ISSUES SPECIFICALLY RELATED TOMONOCLONAL ANTIBODIES
The thinking about the immunogenicity of mono-clonal antibodies went through the same paradigm shift as occurred with therapeutic proteins in general. The first generation of monoclonal antibodies was of murine origin. They induced an immune response in the majority of patients as foreign proteins should trigger a classical vaccine-type immune response. This so-called human antimurine antibodies (HAMA) response was a major restriction in the clinical success of these murine antibodies. Over the years, however, methods were introduced to humanize monoclonal antibodies in different stages . Recombinant DNA technology was used to exchange the murine constant parts of the immune globulin chains with their human counterparts resulting in chimeric monoclonal antibodies. The next step was to graft murine complementarity determining regions (CDRs), which determine the specificity, into a human immune globulin backbone creating humanized monoclonal antibodies. And the final step was the development of transgenic ani-mals, phage display technologies, and other devel-opments allowing the production of human monoclonal antibodies.
However, the assumption that human mono-clonal antibodies would have no immunogenicity proved to be wrong. Although humanization has reduced the immunogenicity, even completely human monoclonal antibodies have been shown to induce antibodies. The introduction of chimeric antibodies by the exchange of the murine constant regions with their human counterparts has resulted in a substantial reduction of the induction of antibodies. Whether further humanization has resulted in an additional decrease is less clear. As discussed, the presence of aggregates has been identified as a major cause of immunogenicity of human therapeutic proteins. It is likely that with human monoclonal antibodies aggre-gates are also responsible for antibody induction. In fact in the classical studies of B-cell tolerance done more than 40 years ago aggregated immuno-globulin preparations were used to break tolerance (Weigle, 1971).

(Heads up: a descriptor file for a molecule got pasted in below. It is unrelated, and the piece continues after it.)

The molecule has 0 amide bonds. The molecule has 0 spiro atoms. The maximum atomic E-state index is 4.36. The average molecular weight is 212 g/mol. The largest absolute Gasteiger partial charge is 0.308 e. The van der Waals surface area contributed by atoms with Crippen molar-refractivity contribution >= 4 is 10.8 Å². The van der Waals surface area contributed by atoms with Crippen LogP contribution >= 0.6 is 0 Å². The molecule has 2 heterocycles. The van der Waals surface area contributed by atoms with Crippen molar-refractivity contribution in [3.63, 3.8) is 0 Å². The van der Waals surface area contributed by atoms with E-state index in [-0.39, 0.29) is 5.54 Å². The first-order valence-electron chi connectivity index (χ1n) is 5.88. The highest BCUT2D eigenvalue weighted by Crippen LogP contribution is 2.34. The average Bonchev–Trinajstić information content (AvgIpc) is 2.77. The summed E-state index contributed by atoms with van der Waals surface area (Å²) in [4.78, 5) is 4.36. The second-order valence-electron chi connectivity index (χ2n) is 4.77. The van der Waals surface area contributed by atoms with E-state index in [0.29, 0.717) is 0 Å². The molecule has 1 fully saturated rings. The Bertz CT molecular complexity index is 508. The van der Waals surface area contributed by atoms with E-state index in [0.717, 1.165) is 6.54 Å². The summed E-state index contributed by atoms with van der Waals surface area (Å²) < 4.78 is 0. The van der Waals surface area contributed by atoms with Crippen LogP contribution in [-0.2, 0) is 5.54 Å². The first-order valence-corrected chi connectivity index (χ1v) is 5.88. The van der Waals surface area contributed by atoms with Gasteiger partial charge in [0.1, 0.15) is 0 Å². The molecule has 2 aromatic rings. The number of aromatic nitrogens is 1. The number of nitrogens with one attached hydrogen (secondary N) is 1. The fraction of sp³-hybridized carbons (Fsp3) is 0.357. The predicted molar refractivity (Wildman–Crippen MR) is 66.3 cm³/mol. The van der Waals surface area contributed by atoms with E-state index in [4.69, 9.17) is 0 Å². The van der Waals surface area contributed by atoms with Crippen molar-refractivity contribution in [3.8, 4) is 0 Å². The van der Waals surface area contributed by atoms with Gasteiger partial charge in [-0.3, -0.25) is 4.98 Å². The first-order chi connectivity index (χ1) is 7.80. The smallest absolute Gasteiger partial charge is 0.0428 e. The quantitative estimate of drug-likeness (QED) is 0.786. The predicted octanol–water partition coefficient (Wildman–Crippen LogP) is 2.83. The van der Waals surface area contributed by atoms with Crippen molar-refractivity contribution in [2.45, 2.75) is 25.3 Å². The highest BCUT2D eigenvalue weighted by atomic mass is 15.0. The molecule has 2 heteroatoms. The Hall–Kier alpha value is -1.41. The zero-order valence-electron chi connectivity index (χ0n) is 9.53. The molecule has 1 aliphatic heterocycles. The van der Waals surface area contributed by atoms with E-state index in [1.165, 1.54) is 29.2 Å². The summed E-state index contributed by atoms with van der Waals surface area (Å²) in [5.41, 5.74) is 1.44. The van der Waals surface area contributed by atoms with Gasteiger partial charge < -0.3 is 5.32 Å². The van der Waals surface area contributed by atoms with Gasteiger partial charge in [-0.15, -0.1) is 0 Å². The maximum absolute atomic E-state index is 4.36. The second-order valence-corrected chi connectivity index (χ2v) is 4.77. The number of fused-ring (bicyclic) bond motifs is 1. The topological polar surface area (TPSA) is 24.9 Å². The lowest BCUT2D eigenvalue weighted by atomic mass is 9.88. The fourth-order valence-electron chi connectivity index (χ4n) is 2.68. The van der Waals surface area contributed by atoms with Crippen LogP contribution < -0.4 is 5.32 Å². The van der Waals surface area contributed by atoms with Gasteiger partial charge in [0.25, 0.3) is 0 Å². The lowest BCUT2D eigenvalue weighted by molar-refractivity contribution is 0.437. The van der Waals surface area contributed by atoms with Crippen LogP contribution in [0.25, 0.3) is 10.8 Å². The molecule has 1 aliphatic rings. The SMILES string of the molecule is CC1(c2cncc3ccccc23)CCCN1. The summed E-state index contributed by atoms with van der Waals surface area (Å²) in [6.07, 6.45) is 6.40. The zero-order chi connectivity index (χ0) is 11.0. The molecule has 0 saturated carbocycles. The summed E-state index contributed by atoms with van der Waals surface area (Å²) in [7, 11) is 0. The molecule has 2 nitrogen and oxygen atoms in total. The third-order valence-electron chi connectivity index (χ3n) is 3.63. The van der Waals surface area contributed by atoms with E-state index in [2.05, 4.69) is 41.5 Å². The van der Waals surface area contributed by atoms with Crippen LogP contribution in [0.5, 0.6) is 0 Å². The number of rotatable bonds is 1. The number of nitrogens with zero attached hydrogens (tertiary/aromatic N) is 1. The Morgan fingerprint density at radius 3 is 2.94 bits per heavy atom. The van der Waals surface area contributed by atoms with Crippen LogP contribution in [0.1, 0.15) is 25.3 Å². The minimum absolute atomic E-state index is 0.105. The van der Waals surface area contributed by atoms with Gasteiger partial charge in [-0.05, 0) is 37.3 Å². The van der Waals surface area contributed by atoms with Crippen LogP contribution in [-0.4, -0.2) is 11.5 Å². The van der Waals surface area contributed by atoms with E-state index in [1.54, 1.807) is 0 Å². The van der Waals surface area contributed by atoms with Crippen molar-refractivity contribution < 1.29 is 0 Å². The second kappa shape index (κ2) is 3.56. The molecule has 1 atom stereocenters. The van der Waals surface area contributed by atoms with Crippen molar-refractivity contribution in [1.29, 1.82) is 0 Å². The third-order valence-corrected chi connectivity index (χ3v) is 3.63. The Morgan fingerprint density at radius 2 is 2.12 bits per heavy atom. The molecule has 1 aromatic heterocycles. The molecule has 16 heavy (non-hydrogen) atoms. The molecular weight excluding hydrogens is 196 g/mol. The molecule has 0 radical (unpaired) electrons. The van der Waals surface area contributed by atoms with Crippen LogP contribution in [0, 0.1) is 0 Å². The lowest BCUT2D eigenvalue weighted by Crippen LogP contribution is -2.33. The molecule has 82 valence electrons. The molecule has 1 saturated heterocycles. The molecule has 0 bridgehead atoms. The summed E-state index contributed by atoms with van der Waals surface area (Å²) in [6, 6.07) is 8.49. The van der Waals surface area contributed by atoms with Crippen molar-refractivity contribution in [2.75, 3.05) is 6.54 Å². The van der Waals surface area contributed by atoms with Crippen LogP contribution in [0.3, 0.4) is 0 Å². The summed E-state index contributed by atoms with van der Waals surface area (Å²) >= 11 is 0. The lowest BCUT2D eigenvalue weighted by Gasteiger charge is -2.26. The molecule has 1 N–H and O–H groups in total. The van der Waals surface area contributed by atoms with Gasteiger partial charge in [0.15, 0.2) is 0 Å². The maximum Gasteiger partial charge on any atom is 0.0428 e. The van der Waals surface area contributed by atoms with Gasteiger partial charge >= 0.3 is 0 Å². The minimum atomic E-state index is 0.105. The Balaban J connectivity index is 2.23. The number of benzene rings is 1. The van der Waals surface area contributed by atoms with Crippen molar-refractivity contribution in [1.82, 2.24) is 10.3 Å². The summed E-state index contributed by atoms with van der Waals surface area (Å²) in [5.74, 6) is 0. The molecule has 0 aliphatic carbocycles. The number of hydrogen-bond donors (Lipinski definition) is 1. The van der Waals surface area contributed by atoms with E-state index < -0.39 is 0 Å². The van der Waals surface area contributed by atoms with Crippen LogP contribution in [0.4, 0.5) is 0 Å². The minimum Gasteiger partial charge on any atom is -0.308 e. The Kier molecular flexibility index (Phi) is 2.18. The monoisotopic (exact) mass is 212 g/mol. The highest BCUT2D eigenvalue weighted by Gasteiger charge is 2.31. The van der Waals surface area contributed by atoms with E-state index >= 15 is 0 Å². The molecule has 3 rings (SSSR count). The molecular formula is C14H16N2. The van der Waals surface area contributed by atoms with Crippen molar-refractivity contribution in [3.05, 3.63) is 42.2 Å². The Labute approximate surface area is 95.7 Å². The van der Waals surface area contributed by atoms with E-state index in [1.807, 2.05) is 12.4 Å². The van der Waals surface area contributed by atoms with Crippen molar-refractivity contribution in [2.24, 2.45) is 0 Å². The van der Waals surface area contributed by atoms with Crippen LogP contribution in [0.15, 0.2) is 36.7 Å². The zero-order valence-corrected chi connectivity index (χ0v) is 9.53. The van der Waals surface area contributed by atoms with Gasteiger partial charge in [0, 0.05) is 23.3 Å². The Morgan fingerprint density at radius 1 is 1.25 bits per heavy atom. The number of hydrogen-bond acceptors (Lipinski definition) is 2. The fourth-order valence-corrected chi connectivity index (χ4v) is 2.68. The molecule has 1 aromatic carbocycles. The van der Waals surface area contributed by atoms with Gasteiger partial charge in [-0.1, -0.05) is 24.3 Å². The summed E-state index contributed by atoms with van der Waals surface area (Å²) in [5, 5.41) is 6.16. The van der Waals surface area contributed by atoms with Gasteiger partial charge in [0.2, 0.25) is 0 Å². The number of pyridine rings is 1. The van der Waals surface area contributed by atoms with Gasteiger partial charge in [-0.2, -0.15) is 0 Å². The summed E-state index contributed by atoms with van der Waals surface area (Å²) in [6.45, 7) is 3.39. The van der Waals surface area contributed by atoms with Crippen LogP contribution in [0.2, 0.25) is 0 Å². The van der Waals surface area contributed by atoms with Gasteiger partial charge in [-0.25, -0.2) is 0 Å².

Monoclonal antibodies have properties, which may contribute to their immunogenicity. They can activate T-cells by themselves and may boost the immune response by their Fc functions such as macrophage activation and complement activation. Indeed removal of N-linked glycosyl chains from the Fc part of the immunoglobulin may reduce Fc function and lead to a diminished immunogenicity.
What the antibodies are binding is also influen-cing their immunogenicity. Monoclonal antibodies targeting cell-bound antigens induce a higher level of antibody formation than those with circulating targets. Monoclonal antibodies directed to antigens on immune cells with the purpose of inducing immune suppression also suppress an immunogenic response.
Although more injections and higher doses are associated with a higher immune response, in some cases chronic treatment and higher doses were reported to be less immunogenic than episodic treatment and lower doses. The interpretation of these data is difficult because under these treatment conditions the level of circulating product is higher and more persistent and the presence of circulating monoclonal antibodies during the time of blood sampling may mask the detection of induced anti-bodies. Only a few studies were performed in which the subcutaneous and intravenous route of adminis-tration of monoclonal antibodies were compared showing little difference in immunogenicity.
The immune status of the patients influences the antibody response as with other protein therapeutics. Many of the patients receiving monoclonal antibodies are immune compromised by diseases such as cancer or by immune suppressive treatment and are less likely to produce antibodies than patients with a normal immune status. Sometimes immune suppres-sive agents such as methotrexate are given to patients with the purpose of inhibiting an antibody response.
Another important aspect when studying the immunogenicity of monoclonal antibodies is timing of the blood sampling of patients. These products have a relative long half-life (several weeks) and the circulat-ing product may interfere with the detection of induced antibodies and may lead to false-negative results. Sampling sera up to 20 weeks after the patient has received the last injection may be necessary to avoid the interference of circulating monoclonal antibodies. Also natural antibodies, soluble receptors, and immune complexes may interfere with assays and lead to either false-positive or false-negative results (as explained above).